Tuesday, November 2, 2010
Tuesday, November 2, 2010
Industry experts say that although renewable energy would be beneficial to the Caribbean region, more needs to be done to make it viable.
According to the Caribbean Renewable Energy Survey 2010 conducted by financial services firm KPMG, 75 per cent of regional countries polled, including The Bahamas, say national governments need to take the lead in pursuing renewable energy interests, while 74 per cent believe that government subsidies are required.
Joost van Beek, KPMG advisory Caribbean’s corporate finance director says: “Eighty per cent of respondents believe the Caribbean region is lagging behind in renewable energy implementation compared to several other countries in the world …one of the most critical aspects is financial engineering. It’s very important we get a supportive framework for financial feasibility.”
Although the survey shows that 80 per cent of countries polled believe they should develop renewable energy to help the Caribbean obtain security over the region’s energy supply, which could consist of anything from solar power to wind turbines, 67 per cent rate their country’s performance in developing renewable energy as “poor.”
Charles Galante, managing partner of New York-based Real Infrastructure Capital Partners LLC notes that numerous island nations face regulatory issues when trying to develop or implement renewable energy strategies. “Very few island nations have a viable long-term framework. There needs to be more confidence in the sector.”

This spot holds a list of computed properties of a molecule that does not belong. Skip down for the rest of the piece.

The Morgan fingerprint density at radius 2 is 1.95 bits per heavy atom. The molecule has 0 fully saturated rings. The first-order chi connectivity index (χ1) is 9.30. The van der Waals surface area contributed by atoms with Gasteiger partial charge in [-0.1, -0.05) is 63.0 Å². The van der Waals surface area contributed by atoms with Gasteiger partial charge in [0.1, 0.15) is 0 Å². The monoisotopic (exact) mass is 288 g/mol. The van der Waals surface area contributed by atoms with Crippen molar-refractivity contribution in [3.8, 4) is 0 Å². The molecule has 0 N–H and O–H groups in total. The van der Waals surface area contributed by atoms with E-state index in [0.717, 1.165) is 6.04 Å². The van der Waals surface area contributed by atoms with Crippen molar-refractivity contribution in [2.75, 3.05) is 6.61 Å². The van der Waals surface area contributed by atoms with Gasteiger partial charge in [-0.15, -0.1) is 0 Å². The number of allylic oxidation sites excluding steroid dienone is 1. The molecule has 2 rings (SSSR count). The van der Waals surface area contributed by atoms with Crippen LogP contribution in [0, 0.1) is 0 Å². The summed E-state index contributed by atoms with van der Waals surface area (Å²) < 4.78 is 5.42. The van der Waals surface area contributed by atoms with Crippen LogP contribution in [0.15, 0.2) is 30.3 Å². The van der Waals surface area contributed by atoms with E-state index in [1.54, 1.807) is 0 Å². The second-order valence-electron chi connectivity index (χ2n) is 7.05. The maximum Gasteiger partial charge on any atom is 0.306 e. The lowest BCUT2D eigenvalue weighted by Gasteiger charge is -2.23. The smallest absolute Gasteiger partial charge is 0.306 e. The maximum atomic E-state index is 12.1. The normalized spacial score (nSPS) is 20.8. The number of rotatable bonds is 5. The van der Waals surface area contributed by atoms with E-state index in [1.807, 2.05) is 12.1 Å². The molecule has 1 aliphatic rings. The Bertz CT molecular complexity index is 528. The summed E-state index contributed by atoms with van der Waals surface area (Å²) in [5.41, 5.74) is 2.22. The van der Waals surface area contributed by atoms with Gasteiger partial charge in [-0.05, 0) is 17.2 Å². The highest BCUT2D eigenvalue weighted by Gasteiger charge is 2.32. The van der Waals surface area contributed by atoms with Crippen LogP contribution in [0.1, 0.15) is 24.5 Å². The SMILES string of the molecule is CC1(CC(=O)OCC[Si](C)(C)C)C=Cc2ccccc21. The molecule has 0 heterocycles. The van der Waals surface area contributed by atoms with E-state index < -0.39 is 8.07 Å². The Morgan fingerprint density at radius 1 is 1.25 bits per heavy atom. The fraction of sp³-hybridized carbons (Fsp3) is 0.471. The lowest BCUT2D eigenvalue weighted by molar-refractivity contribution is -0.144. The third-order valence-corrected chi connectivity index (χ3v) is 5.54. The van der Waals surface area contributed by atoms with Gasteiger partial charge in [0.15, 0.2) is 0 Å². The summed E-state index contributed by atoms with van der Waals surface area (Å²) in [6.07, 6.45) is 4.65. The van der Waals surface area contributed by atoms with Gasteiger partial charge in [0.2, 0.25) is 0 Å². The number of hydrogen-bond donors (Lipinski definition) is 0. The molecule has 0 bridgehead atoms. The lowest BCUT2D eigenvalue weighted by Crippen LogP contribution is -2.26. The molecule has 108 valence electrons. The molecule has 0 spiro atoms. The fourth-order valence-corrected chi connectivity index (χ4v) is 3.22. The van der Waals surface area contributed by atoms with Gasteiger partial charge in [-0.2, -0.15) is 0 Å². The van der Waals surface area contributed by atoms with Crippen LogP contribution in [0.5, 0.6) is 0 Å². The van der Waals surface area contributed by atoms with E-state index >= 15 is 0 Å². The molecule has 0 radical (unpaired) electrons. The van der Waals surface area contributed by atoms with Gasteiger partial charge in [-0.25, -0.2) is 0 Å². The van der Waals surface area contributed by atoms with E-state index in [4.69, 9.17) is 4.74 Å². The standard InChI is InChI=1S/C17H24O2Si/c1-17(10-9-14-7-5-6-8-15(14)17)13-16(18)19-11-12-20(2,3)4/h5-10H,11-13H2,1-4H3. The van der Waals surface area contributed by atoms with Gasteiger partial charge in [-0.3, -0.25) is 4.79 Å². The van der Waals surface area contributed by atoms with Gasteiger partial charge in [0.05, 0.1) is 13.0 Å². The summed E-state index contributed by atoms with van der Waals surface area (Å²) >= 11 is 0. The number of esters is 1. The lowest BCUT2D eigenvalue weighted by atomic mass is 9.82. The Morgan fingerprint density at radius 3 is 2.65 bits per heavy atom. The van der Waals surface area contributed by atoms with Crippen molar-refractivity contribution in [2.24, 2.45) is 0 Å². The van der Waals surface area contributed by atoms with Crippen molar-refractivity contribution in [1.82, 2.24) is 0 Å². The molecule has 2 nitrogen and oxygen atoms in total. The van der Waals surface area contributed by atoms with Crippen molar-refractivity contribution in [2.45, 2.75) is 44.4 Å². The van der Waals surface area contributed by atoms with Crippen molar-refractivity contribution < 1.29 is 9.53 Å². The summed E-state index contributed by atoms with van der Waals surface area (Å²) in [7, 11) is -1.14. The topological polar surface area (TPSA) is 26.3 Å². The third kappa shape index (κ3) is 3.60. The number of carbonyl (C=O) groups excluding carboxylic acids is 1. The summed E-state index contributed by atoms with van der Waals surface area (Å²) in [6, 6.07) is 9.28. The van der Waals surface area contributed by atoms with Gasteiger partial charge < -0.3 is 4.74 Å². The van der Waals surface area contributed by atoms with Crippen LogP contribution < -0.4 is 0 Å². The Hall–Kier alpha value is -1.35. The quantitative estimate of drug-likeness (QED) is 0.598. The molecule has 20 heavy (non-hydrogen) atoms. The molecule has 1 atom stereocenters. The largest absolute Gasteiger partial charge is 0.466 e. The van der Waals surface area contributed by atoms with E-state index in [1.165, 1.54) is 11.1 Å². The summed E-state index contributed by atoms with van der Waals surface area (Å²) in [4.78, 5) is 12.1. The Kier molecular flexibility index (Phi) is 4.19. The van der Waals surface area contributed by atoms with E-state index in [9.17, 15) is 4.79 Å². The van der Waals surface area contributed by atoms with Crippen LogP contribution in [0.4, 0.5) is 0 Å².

Generating funds to finance renewable energy projects is another issue the survey addressed, with more than 50 per cent of respondents saying they believe banks will lend to renewable projects given the right conditions. However, less than 20 per cent say that renewable energy is too expensive to develop industrially in the Caribbean.
Michael Murphy, vice president of renewable energy services for HDR Engineering Inc, explains that uncertainty in regulatory and new technologies is a road block to attracting investments for development.
“The biggest challenge is the uncertainty,” he says. “ We need to reduce that to attract investors and capital–these points are not unique to the Caribbean area.”
Nonetheless, for a region that boasts more than 300 days of sunshine annually, 85 per cent say solar power is the most suitable technology and should be explored further.
Asier Aya, Abengoa Solar’s photovoltaic North American division director, notes: “Solar technology requires stable, special regulatories” before projects can move forward. “Mechanisms to finance plants are necessary with support from either international development agencies or banks.”
An example of financial support is the $1.45 billion conditional commitment Abengoa Solar received from the US Department of Energy that will support the construction and start-up of the Solana power plant project in Arizona. When completed, it will be the world’s largest solar power plant with enough power output supply for up to 70,000 homes.
“There’s great ambition to implement renewable energy in the region and a wealth of opportunity out there,” says van Beek.
Adds Murphy: “We need creative thinkers at the policy and development standpoint. We need to understand our need for energy and how resources can be applied to the technology.”
Full results of the KPMG survey will be published at the end of the year.